Motorcycles have long been a favorite mode of transportation for many people looking to hit the open road, despite the fact that crashes involving them can be far more serious. In fact the National Safety Council says that, “although motorcycles make up only 3% of all registered vehicles and 0.6% of all vehicle miles traveled in the United States, motorcyclists accounted for 14% of all traffic fatalities.”
Individual outcomes are often improved through the use of protective gear – particularly helmets – and, more recently, the use of vests and jackets with airbags built in and designed to inflate in the event of a crash.
But Cycle World has recently reported on a new design that Honda believes will add another safety system to the mix.
According to a recent patent filing, Honda has designed a motorcycle airbag that will be mounted to the cycle itself – a concept that already exists but has some drawbacks. According to Cycle World, in order to work effectively, traditional designs require riders to be sitting in very “predictable positions” and work best in head-on collisions. But wearable devices, such as vests, often limit riders’ clothing choices, says Cycle World, and are limited in size.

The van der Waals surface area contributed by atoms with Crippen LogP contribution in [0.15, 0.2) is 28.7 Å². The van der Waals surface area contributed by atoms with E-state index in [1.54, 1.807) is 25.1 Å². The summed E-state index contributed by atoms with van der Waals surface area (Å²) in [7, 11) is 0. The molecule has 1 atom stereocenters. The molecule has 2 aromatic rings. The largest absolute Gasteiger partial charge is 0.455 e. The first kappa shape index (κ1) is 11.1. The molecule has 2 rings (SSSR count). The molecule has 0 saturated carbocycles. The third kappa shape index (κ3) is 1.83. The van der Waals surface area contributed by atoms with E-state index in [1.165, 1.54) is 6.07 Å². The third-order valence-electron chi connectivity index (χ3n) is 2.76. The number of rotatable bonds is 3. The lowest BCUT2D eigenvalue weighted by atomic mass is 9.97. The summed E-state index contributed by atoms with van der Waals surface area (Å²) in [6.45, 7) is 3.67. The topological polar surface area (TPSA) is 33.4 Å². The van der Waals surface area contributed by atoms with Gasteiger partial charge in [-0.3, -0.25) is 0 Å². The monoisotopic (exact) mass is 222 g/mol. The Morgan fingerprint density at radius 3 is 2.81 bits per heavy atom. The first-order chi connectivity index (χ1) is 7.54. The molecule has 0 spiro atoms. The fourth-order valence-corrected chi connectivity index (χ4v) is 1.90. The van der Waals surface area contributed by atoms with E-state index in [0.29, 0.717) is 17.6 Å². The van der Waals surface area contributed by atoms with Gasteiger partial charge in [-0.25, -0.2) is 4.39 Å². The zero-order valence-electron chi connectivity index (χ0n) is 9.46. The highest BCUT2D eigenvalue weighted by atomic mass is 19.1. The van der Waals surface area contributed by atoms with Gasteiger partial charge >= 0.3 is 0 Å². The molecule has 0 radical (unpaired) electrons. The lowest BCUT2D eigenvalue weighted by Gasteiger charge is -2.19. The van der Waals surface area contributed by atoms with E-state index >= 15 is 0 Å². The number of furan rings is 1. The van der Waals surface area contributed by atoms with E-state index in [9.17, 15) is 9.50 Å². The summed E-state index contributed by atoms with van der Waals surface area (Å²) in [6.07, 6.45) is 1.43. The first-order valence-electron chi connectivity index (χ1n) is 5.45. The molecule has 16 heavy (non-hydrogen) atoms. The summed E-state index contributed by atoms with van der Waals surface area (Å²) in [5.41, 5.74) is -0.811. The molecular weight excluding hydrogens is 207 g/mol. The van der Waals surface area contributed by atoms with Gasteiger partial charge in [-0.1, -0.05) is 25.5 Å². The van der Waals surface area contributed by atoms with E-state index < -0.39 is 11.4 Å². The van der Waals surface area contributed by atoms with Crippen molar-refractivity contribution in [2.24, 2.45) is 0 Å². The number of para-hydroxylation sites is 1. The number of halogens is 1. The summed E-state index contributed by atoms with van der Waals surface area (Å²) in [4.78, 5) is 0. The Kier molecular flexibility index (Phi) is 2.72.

But Honda’s new patent describes a combination of the two – in a way they feel will be appealing and effective. The vehicle mounted device is designed to trigger a mechanism to wrap around the driver in the event of a crash. Secondly, the airbag will reportedly travel with the rider throughout the incident, instead of staying with the bike.
While the patent details two different options for the placement of an inflator, both reportedly focus on the airbag’s protection of the rider’s chest. In either design, sensors in the inflators can detect when the system begins to fill, at which point it detaches from the cycle itself and stays with the rider.
According to Ben Purvis, author of the Cycle World report, “While there’s no guarantee that a patent will become a viable product, Honda’s idea seems to be sound, provided the airbag can be inflated fast enough to envelop the rider in an accident.”